Rubinstein’s \(L\)-function Calculator

This interface provides complete access to Rubinstein’s lcalc calculator with extra PARI functionality compiled in and is a standard part of Sage.

Note

Each call to lcalc runs a complete lcalc process. On a typical Linux system, this entails about 0.3 seconds overhead.

AUTHORS:

  • Michael Rubinstein (2005): released under GPL the C++ program lcalc
  • William Stein (2006-03-05): wrote Sage interface to lcalc
class sage.lfunctions.lcalc.LCalc

Bases: sage.structure.sage_object.SageObject

Rubinstein’s \(L\)-functions Calculator

Type lcalc.[tab] for a list of useful commands that are implemented using the command line interface, but return objects that make sense in Sage. For each command the possible inputs for the L-function are:

  • " - (default) the Riemann zeta function
  • 'tau' - the L function of the Ramanujan delta function
  • elliptic curve E - where E is an elliptic curve over \(\mathbb{Q}\); defines \(L(E,s)\)

You can also use the complete command-line interface of Rubinstein’s \(L\)-functions calculations program via this class. Type lcalc.help() for a list of commands and how to call them.

analytic_rank(L='')

Return the analytic rank of the \(L\)-function at the central critical point.

INPUT:

  • L - defines \(L\)-function (default: Riemann zeta function)

OUTPUT: integer

Note

Of course this is not provably correct in general, since it is an open problem to compute analytic ranks provably correctly in general.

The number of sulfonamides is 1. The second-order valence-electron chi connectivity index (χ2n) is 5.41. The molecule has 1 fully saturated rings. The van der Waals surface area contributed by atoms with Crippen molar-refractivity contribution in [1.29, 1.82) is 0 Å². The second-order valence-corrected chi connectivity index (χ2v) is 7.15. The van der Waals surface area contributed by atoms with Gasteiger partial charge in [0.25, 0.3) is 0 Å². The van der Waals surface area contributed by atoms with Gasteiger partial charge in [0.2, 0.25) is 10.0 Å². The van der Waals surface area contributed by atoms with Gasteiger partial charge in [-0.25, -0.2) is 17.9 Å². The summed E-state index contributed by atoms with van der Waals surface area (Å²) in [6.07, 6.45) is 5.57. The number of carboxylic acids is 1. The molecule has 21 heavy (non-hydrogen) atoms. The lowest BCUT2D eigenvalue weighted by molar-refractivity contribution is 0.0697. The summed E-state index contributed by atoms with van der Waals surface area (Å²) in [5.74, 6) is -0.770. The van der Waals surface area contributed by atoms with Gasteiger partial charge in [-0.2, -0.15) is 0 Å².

EXAMPLES:

sage: E = EllipticCurve('37a')
sage: lcalc.analytic_rank(E)
  ***   Warning:...new stack size = ...
1
help()

x.__init__(...) initializes x; see help(type(x)) for signature

twist_values(s, dmin, dmax, L='')

Return values of \(L(s, \chi_k)\) for each quadratic character \(\chi_k\) whose discriminant \(d\) satisfies \(d_{\min} \leq d \leq d_{\max}\).

INPUT:

  • s - complex numbers
  • dmin - integer
  • dmax - integer
  • L - defines \(L\)-function (default: Riemann zeta function)

OUTPUT:

  • list - list of pairs (d, L(s,chi_d))

EXAMPLES:

sage: lcalc.twist_values(0.5, -10, 10)
[(-8, 1.10042141), (-7, 1.14658567), (-4, 0.667691457), (-3, 0.480867558), (5, 0.231750947), (8, 0.373691713)]
twist_zeros(n, dmin, dmax, L='')

Return first \(n\) real parts of nontrivial zeros for each quadratic character \(\chi_k\) whose discriminant \(d\) satisfies \(d_{\min} \leq d \leq d_{\max}\).

INPUT:

  • n - integer
  • dmin - integer
  • dmax - integer
  • L - defines \(L\)-function (default: Riemann zeta function)

OUTPUT:

  • dict - keys are the discriminants \(d\), and values are list of corresponding zeros.

EXAMPLES:

sage: lcalc.twist_zeros(3, -3, 6)
{-3: [8.03973716, 11.2492062, 15.7046192], 5: [6.64845335, 9.83144443, 11.9588456]}
value(s, L='')

Return \(L(s)\) for \(s\) a complex number.

INPUT:

  • s - complex number
  • L - defines \(L\)-function (default: Riemann zeta function)

EXAMPLES:

sage: I = CC.0
sage: lcalc.value(0.5 + 100*I)
2.69261989 - 0.0203860296*I